LITTLE BUS COMPANY
1960 Guy Wulfrunian - Roe body - West Riding
Guy Motors, Wolverhampton and the Wulfrunian
Sydney Guy commenced manufacture of car and commercial vehicle chassis at Fallings Park, Wolverhampton in 1914. The company's reputation as a manufacturer of a rugged bus chassis was established by its selection to build its Arab chassis for wartime utility buses and the Arab remained in production in various forms until the late 1960's. However the company's financial situation had deteriorated by 1960 and it was sold to Jaguar Cars of Coventry, which also owned Daimler. It later became part of the vast "British Leyland" organisation and the Fallings Park factory closed in 1982.
The origins of the name of Wolverhampton are attributed to a settlement founded in the year 985 AD by the Lady Wulfrun and the inhabitants of the City are known as Wulfrunians.
Guy Motors launched its Wulfrunian in 1959 with the words: "We registered the type name "Wulfrunian" some time ago, and have been keeping it up our sleeves until we had a very special type of vehicle, which we thought would do every credit to the Lady Wulfrun".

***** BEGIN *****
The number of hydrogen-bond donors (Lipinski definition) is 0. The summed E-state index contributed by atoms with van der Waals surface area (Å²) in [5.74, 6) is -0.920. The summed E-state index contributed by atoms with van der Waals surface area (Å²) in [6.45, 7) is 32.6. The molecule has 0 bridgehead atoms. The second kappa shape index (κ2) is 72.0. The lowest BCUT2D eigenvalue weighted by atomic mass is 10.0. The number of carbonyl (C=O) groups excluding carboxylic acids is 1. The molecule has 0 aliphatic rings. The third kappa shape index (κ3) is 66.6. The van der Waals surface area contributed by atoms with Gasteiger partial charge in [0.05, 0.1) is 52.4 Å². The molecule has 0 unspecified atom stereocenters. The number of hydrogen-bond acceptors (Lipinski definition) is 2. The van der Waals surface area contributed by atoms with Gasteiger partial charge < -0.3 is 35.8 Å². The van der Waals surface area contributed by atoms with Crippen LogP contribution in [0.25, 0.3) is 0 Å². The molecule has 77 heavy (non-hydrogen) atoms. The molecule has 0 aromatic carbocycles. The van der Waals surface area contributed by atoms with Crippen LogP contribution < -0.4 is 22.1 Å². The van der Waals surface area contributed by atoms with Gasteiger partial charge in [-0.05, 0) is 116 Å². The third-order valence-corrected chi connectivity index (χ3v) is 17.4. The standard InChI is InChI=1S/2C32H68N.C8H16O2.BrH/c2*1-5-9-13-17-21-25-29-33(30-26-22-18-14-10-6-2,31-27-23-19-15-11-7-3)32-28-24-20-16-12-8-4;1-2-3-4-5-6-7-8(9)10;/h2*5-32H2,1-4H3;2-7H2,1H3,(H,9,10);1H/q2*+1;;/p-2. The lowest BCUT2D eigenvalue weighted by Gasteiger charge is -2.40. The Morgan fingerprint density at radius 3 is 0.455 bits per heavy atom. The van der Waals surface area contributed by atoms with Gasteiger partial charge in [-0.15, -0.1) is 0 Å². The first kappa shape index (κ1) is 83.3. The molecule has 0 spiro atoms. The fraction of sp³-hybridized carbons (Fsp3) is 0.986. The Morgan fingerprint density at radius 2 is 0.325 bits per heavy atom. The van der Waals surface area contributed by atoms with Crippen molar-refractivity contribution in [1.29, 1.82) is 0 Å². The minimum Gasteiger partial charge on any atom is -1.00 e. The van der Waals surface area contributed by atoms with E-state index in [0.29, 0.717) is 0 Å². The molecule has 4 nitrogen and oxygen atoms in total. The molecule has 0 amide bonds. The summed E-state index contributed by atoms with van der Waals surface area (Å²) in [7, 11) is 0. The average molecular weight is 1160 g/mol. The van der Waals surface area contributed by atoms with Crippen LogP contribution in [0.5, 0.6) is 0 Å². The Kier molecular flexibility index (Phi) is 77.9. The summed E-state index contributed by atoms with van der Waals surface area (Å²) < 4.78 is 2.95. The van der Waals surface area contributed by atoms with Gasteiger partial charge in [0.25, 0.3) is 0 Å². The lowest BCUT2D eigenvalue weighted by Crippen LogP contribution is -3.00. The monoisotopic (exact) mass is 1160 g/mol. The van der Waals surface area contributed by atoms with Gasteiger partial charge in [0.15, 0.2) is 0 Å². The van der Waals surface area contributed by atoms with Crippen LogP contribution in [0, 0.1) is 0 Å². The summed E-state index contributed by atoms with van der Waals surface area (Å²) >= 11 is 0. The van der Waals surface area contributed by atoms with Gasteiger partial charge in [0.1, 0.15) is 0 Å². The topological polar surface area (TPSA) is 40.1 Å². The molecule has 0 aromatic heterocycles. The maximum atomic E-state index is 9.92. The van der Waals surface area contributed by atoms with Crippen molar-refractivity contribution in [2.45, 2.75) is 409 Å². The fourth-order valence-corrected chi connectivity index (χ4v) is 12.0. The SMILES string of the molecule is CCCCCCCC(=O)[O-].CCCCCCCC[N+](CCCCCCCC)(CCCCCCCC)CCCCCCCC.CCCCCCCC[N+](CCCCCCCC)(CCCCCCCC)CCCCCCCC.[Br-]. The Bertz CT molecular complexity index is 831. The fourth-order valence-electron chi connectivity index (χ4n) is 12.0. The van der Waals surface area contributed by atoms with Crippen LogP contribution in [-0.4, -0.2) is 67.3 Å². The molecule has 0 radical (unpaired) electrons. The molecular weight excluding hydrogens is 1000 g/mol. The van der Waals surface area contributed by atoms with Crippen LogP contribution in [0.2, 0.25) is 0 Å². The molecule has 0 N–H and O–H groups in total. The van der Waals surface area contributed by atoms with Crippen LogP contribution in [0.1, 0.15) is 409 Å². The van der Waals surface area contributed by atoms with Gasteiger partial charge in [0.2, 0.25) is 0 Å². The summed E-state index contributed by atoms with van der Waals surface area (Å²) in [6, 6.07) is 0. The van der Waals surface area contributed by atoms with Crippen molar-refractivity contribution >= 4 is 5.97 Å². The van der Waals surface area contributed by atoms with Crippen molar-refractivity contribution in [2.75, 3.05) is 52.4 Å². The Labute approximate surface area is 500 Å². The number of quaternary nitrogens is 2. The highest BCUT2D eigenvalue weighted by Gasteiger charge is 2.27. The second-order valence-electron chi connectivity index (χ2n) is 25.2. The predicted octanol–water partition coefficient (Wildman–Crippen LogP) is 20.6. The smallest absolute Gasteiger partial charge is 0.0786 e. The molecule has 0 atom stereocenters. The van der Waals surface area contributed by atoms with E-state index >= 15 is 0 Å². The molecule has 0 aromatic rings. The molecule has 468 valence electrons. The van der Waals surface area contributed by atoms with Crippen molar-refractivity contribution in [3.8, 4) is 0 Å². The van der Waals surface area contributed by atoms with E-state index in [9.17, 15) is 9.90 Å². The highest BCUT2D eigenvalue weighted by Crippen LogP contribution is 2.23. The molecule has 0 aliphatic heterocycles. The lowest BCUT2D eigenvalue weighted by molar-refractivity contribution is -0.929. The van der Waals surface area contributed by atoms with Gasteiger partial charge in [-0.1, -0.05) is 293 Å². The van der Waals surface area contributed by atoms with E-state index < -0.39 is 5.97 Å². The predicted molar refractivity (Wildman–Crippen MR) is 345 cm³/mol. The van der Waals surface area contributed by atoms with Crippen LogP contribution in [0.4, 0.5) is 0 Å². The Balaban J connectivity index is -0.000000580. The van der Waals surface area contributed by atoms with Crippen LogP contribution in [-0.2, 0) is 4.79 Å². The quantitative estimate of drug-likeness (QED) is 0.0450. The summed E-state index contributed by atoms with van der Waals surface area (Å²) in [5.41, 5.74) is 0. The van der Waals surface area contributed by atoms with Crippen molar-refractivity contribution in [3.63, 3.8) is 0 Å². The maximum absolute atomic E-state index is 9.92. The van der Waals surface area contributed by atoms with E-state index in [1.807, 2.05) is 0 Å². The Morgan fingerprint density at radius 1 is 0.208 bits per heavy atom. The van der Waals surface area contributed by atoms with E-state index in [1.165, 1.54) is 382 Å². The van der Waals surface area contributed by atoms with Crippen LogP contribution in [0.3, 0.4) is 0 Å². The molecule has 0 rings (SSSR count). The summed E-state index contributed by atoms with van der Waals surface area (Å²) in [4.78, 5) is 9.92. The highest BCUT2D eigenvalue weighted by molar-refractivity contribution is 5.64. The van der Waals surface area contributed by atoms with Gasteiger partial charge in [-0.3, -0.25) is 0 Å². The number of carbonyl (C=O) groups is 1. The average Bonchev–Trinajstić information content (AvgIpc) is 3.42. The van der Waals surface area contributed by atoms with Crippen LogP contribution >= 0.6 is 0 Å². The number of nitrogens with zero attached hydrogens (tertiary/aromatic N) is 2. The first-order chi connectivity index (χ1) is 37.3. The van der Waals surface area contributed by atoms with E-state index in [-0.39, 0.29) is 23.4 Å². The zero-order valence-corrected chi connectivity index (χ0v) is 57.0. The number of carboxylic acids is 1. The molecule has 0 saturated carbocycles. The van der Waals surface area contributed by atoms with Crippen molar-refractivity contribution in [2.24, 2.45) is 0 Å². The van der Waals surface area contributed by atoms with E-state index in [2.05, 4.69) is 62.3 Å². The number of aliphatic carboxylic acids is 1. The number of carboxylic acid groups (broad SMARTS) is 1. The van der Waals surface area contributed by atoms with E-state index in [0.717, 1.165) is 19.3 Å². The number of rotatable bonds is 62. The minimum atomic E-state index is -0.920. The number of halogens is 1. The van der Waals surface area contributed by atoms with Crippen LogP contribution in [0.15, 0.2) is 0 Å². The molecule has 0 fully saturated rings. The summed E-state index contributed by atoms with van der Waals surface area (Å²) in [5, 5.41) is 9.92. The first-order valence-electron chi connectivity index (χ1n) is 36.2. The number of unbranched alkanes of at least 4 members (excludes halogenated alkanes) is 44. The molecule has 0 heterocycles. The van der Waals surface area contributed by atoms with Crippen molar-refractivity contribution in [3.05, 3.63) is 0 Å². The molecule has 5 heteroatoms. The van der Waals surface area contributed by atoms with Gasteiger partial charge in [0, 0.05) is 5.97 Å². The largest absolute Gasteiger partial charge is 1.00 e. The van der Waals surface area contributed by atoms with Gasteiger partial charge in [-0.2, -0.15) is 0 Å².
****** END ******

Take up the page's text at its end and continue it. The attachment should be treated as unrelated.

Guy's Wulfrunian double-deck bus was conceived in 1957 as an alternative to the high capacity rear-engined chassis being developed by Leyland (Atlantean) and Daimler (Fleetline). Much of the impetus for the design came from independent operator West Riding Automobile Co. of Wakefield, which was to become the main user of the type.
The Wulfrunian prototype, unveiled in 1959, was certainly "very special" and was regarded by the industry as being revolutionary. The heavy Gardner 6LX engine was mounted on the front platform, close to the driver, rather than remotely at the rear, which had been a problem with the early Atlanteans. However revolutionary features did not stop there. Air suspension, independent at the front, and disc brakes were also fitted, which, although “state of the art” today, were virtually untried technology, certainly on buses, in 1959. The Wulfrunian was certainly special, although perhaps not the abject failure which it is now considered by many to have been. Many of its design features were adopted in later buses from other manufacturers. Few Wulfrunians lasted for ten years and West Riding’s last were withdrawn by 1972.